Re: [SystemSafety] FMEA draft international standard

From: Peter Bernard Ladkin < >
Date: Wed, 16 Jul 2014 14:29:55 +0200

On 2014-07-16 12:10 , Andrew Rae wrote:
> What bugs me most is that one reason the standards process has got like this is proliferation of
> useless standards.

They may be useless to engineers, but, as I just mentioned to Matthew, engineers aren't necessarily the most important audience.

> FMEA is a broad-brush name for a family of techniques. What is the benefit of locking the practice
> of those techniques into a standard?

Yes, I find it a problem that the name "FMEA" is used nowadays for all varieties of qualitative risk analysis. If you have a more thorough or reliable way to perform qualititative risk analysis, it gets far more attention if you say it's a "demonstrable improvement to FMEA/FMECA".

I think I can suggest what the technical benefits may be of describing general practice in a standard.

First, if you don't know how to do one, but your regulator or customer says they need to see one, some kind of general recipe, where you can tick the task-boxes, is very helpful to manage the process. It doesn't ensure anyone does a brilliant technical job, but it does help management and auditors to ensure that nothing has been missed out. So a process description is helpful.

Second, to say who does what, and how. Take Step 1: identifying failure modes. The standard should say: form a team. And it should indicate who should be on such a team. And it should indicate how you determine when the task has been completed, and how you measure success.

For example, to perform a HAZOP on a process-industry plant you hire an *independent* chairman, that is, no one who works for the designer, builder or operator or any of their subcontractors. Such chairmen will bring with them an equally independent secretary who records minutes of all deliberations. Such phenomena aren't special to HAZOP. They could apply to any FMEA. Actually, to any RCA also (but it's not in the RCA standard).

> You can't tell if FMEA has been performed well by auditing it against a standard, so it is useless
> for quality control or contract management, if not downright counter-productive. Use of a standard
> implies that someone is spending time checking that it meets the standard instead of meets its
> actual objectives.

What if the standard says "7.5.25.39: There must be a written document demonstrating that the <qualitative risk analysis> meets its <actual objectives>"? Then the two tasks are, by definition, the same, no?

> If the standard is intended instead to teach people how to do FMEA properly, then
> the standardisation process is not the way to go about it.

The IEC FMEA standard is most definitely not intended to teach people how to do FMEA.

> Worse, the name "FMEA" is often used to cover functional failure analysis type activities that have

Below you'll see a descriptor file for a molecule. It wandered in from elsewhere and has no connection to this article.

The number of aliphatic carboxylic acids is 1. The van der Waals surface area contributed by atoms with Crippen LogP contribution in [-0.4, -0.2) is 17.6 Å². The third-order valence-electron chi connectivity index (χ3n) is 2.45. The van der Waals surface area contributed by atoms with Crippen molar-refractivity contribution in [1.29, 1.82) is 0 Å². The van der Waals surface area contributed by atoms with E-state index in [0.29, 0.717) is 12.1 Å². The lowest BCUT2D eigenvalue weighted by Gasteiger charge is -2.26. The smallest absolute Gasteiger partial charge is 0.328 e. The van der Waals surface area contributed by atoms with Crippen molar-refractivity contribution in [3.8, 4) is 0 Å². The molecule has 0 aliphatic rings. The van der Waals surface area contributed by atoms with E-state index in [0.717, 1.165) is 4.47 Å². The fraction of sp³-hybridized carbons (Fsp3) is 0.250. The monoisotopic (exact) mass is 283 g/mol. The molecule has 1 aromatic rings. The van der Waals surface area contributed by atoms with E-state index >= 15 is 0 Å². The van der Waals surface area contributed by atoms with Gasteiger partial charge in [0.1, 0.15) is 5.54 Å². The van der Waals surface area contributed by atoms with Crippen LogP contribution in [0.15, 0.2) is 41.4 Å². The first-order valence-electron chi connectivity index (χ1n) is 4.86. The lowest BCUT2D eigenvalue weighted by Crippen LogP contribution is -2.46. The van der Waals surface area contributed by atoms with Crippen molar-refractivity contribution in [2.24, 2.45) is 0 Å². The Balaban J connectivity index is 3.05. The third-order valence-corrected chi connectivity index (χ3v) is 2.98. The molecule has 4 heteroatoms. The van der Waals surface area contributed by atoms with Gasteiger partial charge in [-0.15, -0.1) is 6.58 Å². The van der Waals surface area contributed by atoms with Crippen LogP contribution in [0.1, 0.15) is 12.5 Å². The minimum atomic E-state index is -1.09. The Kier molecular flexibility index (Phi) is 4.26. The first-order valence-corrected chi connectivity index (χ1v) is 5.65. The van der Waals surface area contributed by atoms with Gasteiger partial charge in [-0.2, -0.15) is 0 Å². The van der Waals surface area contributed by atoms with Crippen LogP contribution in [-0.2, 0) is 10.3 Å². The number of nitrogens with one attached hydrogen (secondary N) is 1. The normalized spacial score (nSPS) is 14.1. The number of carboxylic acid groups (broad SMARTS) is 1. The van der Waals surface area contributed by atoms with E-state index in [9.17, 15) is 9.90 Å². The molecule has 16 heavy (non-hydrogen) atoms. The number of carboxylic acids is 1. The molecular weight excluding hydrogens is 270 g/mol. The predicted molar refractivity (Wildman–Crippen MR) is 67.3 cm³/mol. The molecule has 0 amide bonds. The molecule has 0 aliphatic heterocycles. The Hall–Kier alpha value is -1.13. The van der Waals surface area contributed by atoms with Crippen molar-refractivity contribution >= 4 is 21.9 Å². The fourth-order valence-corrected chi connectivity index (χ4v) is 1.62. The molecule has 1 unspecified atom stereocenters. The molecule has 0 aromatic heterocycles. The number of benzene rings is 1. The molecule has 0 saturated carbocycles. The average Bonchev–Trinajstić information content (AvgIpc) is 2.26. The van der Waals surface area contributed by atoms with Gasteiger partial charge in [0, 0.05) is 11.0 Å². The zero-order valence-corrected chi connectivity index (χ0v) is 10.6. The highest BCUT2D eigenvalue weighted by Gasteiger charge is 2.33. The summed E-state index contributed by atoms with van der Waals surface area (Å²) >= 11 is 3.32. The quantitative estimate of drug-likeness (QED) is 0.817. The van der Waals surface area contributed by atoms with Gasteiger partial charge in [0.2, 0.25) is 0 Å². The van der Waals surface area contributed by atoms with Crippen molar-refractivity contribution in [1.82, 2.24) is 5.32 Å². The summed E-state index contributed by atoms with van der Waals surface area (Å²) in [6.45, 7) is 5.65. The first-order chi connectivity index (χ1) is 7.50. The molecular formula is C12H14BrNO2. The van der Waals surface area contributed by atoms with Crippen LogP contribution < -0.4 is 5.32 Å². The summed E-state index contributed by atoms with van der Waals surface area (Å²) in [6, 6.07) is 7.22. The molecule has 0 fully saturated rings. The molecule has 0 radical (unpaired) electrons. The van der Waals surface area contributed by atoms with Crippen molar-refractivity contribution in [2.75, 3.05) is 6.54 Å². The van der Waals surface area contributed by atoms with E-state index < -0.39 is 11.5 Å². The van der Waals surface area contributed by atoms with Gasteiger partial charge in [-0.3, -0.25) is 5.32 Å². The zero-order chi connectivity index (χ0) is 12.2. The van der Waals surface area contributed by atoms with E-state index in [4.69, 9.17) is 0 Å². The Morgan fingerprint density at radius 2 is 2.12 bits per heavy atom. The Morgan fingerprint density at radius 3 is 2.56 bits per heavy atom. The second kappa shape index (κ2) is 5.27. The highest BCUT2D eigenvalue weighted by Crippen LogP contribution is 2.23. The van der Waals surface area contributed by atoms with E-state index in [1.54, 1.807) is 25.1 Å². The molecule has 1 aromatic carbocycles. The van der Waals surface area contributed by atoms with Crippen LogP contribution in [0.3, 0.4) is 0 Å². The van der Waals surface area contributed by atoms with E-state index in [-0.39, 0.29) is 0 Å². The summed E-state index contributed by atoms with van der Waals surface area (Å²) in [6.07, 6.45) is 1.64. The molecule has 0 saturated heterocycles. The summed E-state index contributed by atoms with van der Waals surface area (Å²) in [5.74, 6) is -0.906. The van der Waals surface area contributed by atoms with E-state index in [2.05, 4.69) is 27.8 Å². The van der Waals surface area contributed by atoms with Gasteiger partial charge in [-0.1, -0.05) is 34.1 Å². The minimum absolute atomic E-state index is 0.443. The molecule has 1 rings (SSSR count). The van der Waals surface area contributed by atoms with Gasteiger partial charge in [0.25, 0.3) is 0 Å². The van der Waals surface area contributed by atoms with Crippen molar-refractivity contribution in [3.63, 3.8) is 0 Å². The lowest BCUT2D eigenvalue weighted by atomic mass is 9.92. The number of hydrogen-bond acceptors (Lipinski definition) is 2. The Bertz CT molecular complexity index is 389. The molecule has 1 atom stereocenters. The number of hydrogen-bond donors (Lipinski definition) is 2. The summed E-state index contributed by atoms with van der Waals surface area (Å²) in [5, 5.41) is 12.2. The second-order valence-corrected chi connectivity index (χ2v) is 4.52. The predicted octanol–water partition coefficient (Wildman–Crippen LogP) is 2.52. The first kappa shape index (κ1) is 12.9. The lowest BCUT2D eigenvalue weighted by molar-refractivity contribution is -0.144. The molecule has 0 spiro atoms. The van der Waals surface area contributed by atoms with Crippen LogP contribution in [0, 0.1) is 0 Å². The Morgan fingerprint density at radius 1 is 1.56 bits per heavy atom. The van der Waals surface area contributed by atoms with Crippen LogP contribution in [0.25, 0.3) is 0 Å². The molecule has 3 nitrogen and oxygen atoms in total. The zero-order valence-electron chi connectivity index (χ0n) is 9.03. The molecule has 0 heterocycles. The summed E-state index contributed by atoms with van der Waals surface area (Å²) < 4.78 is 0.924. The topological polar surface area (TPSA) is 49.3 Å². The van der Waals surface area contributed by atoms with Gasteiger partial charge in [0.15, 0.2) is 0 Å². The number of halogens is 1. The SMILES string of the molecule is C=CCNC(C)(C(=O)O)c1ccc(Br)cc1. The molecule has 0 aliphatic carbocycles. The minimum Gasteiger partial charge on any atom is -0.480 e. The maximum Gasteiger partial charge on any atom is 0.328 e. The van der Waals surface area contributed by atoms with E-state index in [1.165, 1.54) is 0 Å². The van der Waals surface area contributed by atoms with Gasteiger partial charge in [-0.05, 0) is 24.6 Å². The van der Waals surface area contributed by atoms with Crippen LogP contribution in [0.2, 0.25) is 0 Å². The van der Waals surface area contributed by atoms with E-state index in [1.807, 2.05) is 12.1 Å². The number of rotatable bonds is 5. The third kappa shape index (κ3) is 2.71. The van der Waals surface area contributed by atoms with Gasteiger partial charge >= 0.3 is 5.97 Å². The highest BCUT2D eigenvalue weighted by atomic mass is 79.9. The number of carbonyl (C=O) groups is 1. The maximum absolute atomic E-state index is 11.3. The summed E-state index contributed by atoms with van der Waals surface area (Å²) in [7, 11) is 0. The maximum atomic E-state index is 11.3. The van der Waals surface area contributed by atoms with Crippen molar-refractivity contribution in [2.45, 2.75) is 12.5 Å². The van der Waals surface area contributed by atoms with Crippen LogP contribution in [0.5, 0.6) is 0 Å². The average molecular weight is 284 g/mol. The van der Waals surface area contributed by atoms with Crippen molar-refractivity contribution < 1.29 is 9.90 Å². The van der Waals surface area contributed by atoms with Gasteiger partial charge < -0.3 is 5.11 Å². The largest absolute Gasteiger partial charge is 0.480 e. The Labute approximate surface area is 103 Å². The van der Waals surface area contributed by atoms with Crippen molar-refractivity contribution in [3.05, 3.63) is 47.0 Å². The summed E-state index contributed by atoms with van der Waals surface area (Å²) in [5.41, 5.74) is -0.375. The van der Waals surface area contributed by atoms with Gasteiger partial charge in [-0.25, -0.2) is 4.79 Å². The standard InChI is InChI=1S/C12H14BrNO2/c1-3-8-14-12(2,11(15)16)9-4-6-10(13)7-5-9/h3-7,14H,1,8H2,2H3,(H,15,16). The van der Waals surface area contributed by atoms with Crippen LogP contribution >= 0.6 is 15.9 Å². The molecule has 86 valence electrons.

> different purposes to bottom-up component FMEA. Whichever direction the standard jumps (covering
> both, or restricting to one) it is going to contribute to confused people applying techniques at the
> wrong stage in the lifecycle for them to do any good.

Yes, that has been a standing problem. It is hard to see how to achieve clarity on it. People wanted FMEA included in the RCA standard as an RCA technique. People wanted RCA included in the FMEA standard as an FMEA technique. The requests don't go away. They always reappear at the comments stage.

> We'll get people performing FMEA in a
> particular way at a particular time because "it's in the contract, and the contract calls up the
> standard" instead of "because I think it will help make a safer system".

That has indeed happened with IEC 61508. The net result has been, according to people who were present both before and after 1997, that civil systems are built nowadays with more attention to all aspects of functional safety than they were then. If that happens in the small with specific techniques such as FMEA, then I would deem it a Good Thing.

For example, the following one-sentence standard would be a good substitute for the current FMEA draft:

"To perform an FMEA, (a) engage a qualified engineering-risk analyst with an established track record of successful analysis, preferably one independent of your company; (b) form a team, including in the team the risk analyst as chairman, as well as domain specialists familiar with each of the engineering aspects and artifacts in the system to be assessed; (c) provide the team all resources to complete an FMEA and prepare a document giving their analysis; (d) the team shall self-assess when they are finished."

That's what we do. It would help not continually to have to explain this to clients, along with the rationale. Actually, it would also help our clients not to have to explain this to *their* clients.

> Standards processes seldom have an easy way for people outside the immediate process to say "You're
> whole approach to this is wrong". They're much more suited to complaining about how specific bits
> are expressed, on the assumption that the overall framework makes sense.

Yes. That is my main concern specifically with the IEC comments process. There is no way of pointing out major incoherence, such as in
http://www.rvs.uni-bielefeld.de/publications/WhitePapers/RVS61508Problems.pdf and http://www.rvs.uni-bielefeld.de/publications/WhitePapers/rvsIEC61508CaseStudy.pdf , inside the IEC comments process.

PBL Prof. Peter Bernard Ladkin, Faculty of Technology, University of Bielefeld, 33594 Bielefeld, Germany Tel+msg +49 (0)521 880 7319 www.rvs.uni-bielefeld.de



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systemsafety_at_xxxxxx Received on Wed Jul 16 2014 - 14:30:12 CEST

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